Also see Susan's review of Love in Afghanistan
Signature audiences will remember Conner and Barnes' earlier musical collaboration, Nevermore, a fevered and fascinating look at the life of Edgar Allan Poe through his poetry and stories. While Crossing similarly takes chances with the musical form (for example, not allowing for applause after songs), it lacks the magnetism of the earlier work.
The production, directed with a dreamlike feel by Eric Schaeffer, runs less than 90 minutes on a single, simple set (also designed by Schaeffer): the weathered fašade of a train station and the platform facing the track. In the authors' conceit, the people can communicate with each other across time, possibly through the help of a mysterious Unknown Woman (galvanic Nova Y. Payton) who is the only one not to share her own story. It's all a little self-conscious, what with a broken clock on the station's tower and a storm approaching.
Whether intentionally or not, the personal stories boil down to the ties between parents and children. A young soldier (Austin Colby), joined by his mother (Peggy Yates), awaits the train that will take him to serve in World War I; conversely, an English war bride (Tracy Lynn Olivera) sits with her young son (John Ray) in 1954, wondering whether she made the right decision to marry an American soldier and go home with him after World War II.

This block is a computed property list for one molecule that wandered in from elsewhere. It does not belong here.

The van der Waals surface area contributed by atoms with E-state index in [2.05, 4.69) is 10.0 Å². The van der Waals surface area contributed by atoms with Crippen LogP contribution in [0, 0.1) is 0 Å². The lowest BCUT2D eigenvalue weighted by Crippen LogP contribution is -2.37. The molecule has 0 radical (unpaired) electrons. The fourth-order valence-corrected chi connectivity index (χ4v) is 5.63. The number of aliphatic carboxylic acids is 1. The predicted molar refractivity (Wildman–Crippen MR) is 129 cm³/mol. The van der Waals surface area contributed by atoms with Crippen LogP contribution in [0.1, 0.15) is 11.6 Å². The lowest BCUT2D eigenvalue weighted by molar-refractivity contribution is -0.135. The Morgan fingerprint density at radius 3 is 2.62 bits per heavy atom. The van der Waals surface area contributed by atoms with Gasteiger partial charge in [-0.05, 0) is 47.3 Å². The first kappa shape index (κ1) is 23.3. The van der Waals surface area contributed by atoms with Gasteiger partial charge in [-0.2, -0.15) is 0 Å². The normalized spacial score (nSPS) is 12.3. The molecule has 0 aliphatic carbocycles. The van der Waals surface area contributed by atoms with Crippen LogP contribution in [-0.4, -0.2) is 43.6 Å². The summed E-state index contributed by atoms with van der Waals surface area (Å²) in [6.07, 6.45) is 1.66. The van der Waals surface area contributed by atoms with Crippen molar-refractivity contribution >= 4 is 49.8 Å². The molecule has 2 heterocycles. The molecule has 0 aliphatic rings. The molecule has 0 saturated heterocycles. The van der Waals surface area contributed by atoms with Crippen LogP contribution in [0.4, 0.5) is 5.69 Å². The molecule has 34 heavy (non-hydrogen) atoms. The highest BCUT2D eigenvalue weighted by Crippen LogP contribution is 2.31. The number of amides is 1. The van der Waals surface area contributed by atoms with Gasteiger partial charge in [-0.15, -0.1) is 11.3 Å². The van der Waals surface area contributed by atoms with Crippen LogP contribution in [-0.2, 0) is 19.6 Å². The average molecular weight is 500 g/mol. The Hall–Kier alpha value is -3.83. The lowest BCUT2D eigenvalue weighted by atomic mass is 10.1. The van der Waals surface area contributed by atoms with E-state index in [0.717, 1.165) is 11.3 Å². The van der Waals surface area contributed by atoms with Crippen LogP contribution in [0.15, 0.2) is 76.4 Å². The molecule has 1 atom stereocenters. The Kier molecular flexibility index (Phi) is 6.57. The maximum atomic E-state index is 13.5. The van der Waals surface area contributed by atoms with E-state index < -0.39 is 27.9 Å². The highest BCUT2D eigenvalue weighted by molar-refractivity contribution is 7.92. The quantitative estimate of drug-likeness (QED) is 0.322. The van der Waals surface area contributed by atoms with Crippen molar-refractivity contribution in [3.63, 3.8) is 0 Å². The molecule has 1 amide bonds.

Then there's a contemporary backpacker (Christopher Mueller) preparing to take the trip to Europe his mother didn't live to take; a wealthy man (Chris Sizemore), son of a railroad executive, considering his options following the 1929 stock market crash; a doctor (Florence Lacey) in 1977 awaiting the return of her estranged daughter; and a civil rights activist (Ines Nassara) heading for the 1963 March on Washington, seeing herself as part of a family dating back to Harriet Tubman and the Underground Railroad.
All that personal and world history sounds inherently theatrical, but not much really happens beyond a few platitudes and words of encouragement shared among individuals and eras. ("When does the train come?" asks one person. "When you're ready," another replies.) Connor's songs are tuneful and effective while not calling too much attention to themselves.